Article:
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Security experts warn of potential malicious AIR code

Adobe AIR comes with security best practices, but some experts worry developers will ignore them.

Robert Vamosi Former Editor
As CNET's former resident security expert, Robert Vamosi has been interviewed on the BBC, CNN, MSNBC, and other outlets to share his knowledge about the latest online threats and to offer advice on personal and corporate security.
Robert Vamosi

On Monday, Adobe Systems rolled out its new Web 2.0 development tool, Adobe Integrated Runtime, or AIR. Following its release were some concerns from the security community.

Adobe CEO Shantanu Narayen talks up AIR at a San Francisco event. Charles Cooper/CNET News.com

AIR, formerly Adobe Apollo, is a runtime environment that allows developers use HTML, Flash, AJAX, Flex, and other Web 2.0 tools to create desktop applications. One such application built using Adobe AIR comes from Nickelodeon Online.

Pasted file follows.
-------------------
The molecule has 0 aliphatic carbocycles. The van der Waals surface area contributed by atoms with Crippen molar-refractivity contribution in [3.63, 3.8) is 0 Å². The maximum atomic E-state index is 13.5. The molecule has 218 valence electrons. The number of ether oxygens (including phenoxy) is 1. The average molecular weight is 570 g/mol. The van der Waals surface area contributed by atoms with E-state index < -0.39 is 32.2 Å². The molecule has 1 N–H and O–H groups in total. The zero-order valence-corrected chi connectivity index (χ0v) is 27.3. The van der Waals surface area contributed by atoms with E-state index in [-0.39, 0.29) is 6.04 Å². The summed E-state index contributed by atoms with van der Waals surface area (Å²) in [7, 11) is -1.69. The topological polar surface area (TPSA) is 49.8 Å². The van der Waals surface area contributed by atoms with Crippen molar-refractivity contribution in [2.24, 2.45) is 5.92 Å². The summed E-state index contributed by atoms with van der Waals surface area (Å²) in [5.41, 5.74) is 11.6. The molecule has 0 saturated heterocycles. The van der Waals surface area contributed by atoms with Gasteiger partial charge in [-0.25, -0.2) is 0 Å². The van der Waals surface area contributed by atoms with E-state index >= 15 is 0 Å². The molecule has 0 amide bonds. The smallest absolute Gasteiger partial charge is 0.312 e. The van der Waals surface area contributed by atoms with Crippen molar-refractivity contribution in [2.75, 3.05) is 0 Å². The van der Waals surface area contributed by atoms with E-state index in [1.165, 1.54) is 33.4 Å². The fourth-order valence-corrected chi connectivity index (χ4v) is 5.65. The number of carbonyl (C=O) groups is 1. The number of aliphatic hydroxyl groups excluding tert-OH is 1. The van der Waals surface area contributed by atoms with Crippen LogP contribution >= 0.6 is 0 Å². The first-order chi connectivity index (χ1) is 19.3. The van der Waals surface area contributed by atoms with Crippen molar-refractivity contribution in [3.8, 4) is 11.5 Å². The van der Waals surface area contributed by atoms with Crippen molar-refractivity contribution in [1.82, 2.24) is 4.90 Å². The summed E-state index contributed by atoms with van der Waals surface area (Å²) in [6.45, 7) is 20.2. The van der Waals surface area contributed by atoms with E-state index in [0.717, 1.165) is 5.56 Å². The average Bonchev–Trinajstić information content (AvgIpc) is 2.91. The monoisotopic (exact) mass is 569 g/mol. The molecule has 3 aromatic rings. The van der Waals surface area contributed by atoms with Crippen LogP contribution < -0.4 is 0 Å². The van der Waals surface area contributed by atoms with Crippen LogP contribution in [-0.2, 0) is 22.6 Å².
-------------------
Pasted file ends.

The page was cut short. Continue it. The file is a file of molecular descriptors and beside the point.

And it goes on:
But some security experts are concerned about local file access by AIR applications. Recently, Firefox experienced a vulnerability that could have allowed remote attackers to access a targeted file system. To mitigate this, Adobe says it implemented a sandboxing environment, however, Adobe's documentation suggests that the sandboxes are less secure than a Web browser's sandbox.

Additionally, Adobe says that AIR applications need to be digitally signed, however, these certificates can be self-signed. And many users will ignore the warnings and run untrusted applications.

Finally, there is the potential for Cross-Site Scripting (XSS), SQL injection, and local link injection. While these threats are not limited to Adobe AIR, developers could gain a false sense of security by relying only on AIR's weaker sandbox protection.

Adobe has also provided the following: an informative article titled "Introduction to AIR security" and a white paper, "AIR Security" (PDF). But Lenny Zeltser, writing on the Sans Internet Storm Center site, notes that "many developers will be unaware of Adobe AIR security best practices or will knowingly take shortcuts that expose end users to attacks."